Reviewed by: Harry H.
Alex Garland has served up some pretty nifty science fiction epics, with past successes including 28 Days Later, Dredd (2012) and Ex Machina – but a sci-fi/horror which isn’t set in space? It almost seems a strange change of pace.
In fact; the term ‘horror’ can be used quite loosely as, while Annihilation certainly has its horrifying moments, these are not the driving force of the film. There are even moments where science fiction makes way for elements of dramatism to take bloom. There isn’t a huge amount of characters and the film very deliberately takes the time to ensure each one is crafted and developed well enough for us to understand their motives and take interest in their individual arcs.
This isn’t dissimilar to Ex Machina, Garland’s writing and directorial debut. That was a seriously successful film, earning a thumbs-up from both fans and critics, and more awards and nominations than you could shake a stick at.
Some early promise for Annihilation then? Is Garland a welcome director? Critics certainly seem to think so, with solid reviews pouring in from all sides. Fans are also in agreement, with a 78% approval rating from Google users, and it’s also been trending well on its home site, Netflix.
The story of how Annihilation came to be a Netflix original is, itself, an interesting one. After the initial audience test-screenings, Annihilation was deemed ‘too complicated’ and ‘too intellectual’, prompting some of the folks at Paramount to call for it be changed and made more mainstream. Garland and the film’s producer wanted to keep it the same, so long-story-short, Netflix buys the film, releases it and tell the rest of the world it’s theirs, while Paramount handles the US and China releases.
I’d certainly agree that it’s not a mainstream film; Natalie Portman’s lead character seemingly has quite a harsh personality, with immediate potential to divide audiences’ opinions of her. But the way she portrays grief and mourning is exponentially human; indignantly so in some cases. Also, the concept, when revealed, is a bit of a mind-boggler, making way for one of the weirdest, yet inspired, final 20 minutes of any film I’ve seen. ‘Unique’ is probably the simplest way to put it.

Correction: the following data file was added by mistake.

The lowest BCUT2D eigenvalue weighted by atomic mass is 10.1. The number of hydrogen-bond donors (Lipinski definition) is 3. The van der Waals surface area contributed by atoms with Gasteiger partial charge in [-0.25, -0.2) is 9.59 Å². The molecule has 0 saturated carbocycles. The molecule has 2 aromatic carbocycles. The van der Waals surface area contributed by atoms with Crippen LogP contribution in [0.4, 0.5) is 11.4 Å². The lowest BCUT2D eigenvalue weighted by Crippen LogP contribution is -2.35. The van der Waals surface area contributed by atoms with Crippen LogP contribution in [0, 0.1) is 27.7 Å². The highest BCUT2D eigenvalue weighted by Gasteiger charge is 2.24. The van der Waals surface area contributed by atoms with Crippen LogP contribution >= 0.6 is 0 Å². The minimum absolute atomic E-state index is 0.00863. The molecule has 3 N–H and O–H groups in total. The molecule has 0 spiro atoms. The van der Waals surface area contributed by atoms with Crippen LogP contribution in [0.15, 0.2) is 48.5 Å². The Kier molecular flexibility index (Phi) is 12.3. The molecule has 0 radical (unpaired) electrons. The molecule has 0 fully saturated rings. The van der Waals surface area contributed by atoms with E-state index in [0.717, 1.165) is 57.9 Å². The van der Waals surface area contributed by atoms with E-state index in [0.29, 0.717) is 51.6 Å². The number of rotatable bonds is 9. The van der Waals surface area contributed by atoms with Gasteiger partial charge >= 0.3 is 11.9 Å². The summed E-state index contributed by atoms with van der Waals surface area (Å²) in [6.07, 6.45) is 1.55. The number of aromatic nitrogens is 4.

A very prominent aspect of the film is the visuals. With a wide array of both physical and computer generated effects, there are many scenes that are a true spectacle to behold. This isn’t always a the case, however, as the CGI falls flat in a few scenes and the insanity of throwing as many colours as dimensionally possible into a single shot, topped off with a cute instagram filter is nothing short of – well, insane! Or perhaps the surreal imagery merely reflects the film’s surreal concept, as in the moments where the special effects hold up (mainly the physical effects), you can see the beauty the filmmakers wanted you to see (as well as some imagery that’s vaguely reminiscence of a Windows 98 screensaver).
Horror fans may be happy to see that there’s no ‘slasher-fodder’ in our small band of all-female characters. Yes, people die in Annihilation, but every death serves a purpose in showcasing and developing the film’s main idea. Most horrific. Some glorious. All relevant.
Does the film have a re-watch factor? Not really. Fan theorists and people wanting to clarify a few minor details may go back for round two, but when you’ve seen it once, only the prominent scenes keep you interested. Remember the dramatism side I’d mentioned earlier? Second time around, it’s just a bit dull.
But overall, this is a unique and truly inspired piece of cinematography. Annihilation is an overview of shattered serenity; beautiful almost everywhere you look, but with poison just below the surface. It is what it wants to be, perhaps ironically given the situation, and will most likely be remembered as a cult classic.
It’s a shame that Paramount wanted it to be different; films shouldn’t have to follow the ‘mainstream’ to gain popularity. Garland has shown us that people are drawn to the different, the strange and the bizarre with his previous offerings, and has done the same with his inspired vision in Annihilation. Groundbreaking material doesn’t stem from comfort nor familiarity, and it’s heartbreaking to consider the fact that this film has fallen under the radar because someone thought we wouldn’t be ‘intellectual’ enough to appreciate it. If Paramount only had the confidence they should have, this film would have a hit!
This isn’t the end of Alex Garland – he’s just getting started and I certainly hope that this kerfuffle with Annihilation’s distribution/production hasn’t hindered his drive to continue creating great movies.
Verdict: Mind-bending. Bone-breaking. Soul-shaking.